Operational Excellence is all about the persistence and strength to communicate your vision over the long run, writes Derek McIntyre.
There are many definitions of the phrase “Operational Excellence”, ranging from the simple to the highly technical. Each of us probably has our own picture of what we think Operational Excellence looks like, but how easy is it to paint that picture for our teams?
Operational Excellence boils down essentially to a focus on consistent and reliable execution in what you do as an organisation. To get your vision across, and to get buy-in at all levels as to how to achieve that vision – that’s the key.
Research by McKinsey and Co. indicates that more than 70% of business transformations, like Operational Excellence initiatives, fail, citing flawed leadership and poor communication as common causes.
It may be that senior management lacks understanding or has little expertise in Operational Excellence and sees it as a box to be ticked. Or it may be that leaders within the organisation do not model the changes they ask of their staff.
Short-termism is a common failing – assuming that by applying a rigid one-off set of rules quickly, Operational Excellence will somehow follow. This mindset is often the rock upon which well-intentioned Operational Excellence initiatives will founder.
Any initiative set in motion to drive Operational Excellence must begin from the understanding that to be successful, there needs to be clarity of vision, behaviours need to change, commitments need to be made for the long-run, and it must become part of an organisation’s culture.
To drive the cultural change, there needs to be belief in the vision and demonstration of that belief in day-to-day business.
What does success look like?
One of Stephen Covey’s 7 Habits of Highly Effective People can equally be applied organisationally: ‘Begin with the end in mind’.
Business leaders will often concentrate too much on (for example) Lean’s waste elimination methodologies, or will jump straight into Continuous Improvement Mode, as various means to the Operational Excellence end, without giving any great thought to basic questions around “what, how, when and why”.
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Kevin Duggan of the Institute of Operational Excellence has said “Lean and Continuous Improvement are very good things. But the biggest driver of moving the operation from Point A to Point B, is knowing what Point B is.”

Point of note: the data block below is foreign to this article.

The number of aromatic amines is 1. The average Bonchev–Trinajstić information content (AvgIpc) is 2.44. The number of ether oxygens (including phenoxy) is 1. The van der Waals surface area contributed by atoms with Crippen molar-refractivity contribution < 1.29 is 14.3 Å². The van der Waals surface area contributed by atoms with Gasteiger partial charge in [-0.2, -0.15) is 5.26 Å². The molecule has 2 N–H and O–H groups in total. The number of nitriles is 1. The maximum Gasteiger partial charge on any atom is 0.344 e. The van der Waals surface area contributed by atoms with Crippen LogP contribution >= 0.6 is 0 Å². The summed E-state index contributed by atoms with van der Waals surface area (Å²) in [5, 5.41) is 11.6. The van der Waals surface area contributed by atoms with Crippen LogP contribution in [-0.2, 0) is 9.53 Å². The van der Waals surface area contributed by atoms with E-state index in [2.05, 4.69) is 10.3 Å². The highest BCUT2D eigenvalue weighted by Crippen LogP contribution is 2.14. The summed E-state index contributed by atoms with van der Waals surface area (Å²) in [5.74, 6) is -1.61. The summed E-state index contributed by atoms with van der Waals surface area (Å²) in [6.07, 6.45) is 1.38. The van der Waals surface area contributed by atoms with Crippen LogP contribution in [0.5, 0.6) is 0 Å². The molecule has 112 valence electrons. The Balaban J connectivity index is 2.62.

To build your vision, you need to know where the problems are: the things that keep you and your team awake at night. Consider a Gap Analysis – where are you now, and where do you want to get to?
To ensure buy-in with your teams, get them involved early in the process. Start with Brainstorm Sessions and Cross-functional Meetings and listen to The Voice of The Customer (both internal and external).
Compile a list: Identify the key gaps in the business, drive focus on them, and collectively define gap-closing actions that everyone can work with and support. These actions will be where Lean and Continuous Improvement can really come into their own.
Leadership and management must be consistent and on-message through the course of the Operational Excellence initiative. Communicate concisely and frequently and provide clear direction and feedback on progress on these gap-closing actions.
As gaps are closed, bring the next one up from the list for consideration and closure. Very quickly the culture will start to change – for the better.
As with all major initiatives, it surely makes sense to pace yourself. You wouldn’t train for a marathon by attempting to run the 26 miles on your first day out. So, it should be with your approach to your organisation’s Operational Excellence initiative.
Start simply and build up, celebrating success as the team gains confidence in its ability to execute evermore consistently and reliably, and the new way of working becomes further embedded in the culture.
Evidence of success will foster stability and engagement in the workforce as a whole – empowering your team members to identify, and more importantly participate in closing gaps, will drive a strong organisational culture more willing to consider new ideas in future.
Standards will improve in quality and efficiency as everyone engages with the new way of working and accepts greater responsibility and assumes greater accountability. Problems and issues which used to be sent up the management chain for resolution will now often be resolved much closer to source.
Fire-fighting small problems day-to-day becomes much less of a drain on resources, allowing more time to be spent on growing the business, and continually improving processes to the benefit of cost and profitability.
We have seen Operational Excellence initiatives soar, but we’ve also seen them crash and burn throughout our respective careers across many companies, but on reflection, communication and consistency need to be key to your approach.
Derek McIntyre is Director of The Improvement Partners Ltd, and an experienced Operational Executive & coach who is as at ease with day-to-day operational issues as he is working at board Level.
*All images courtesy of Depositphotos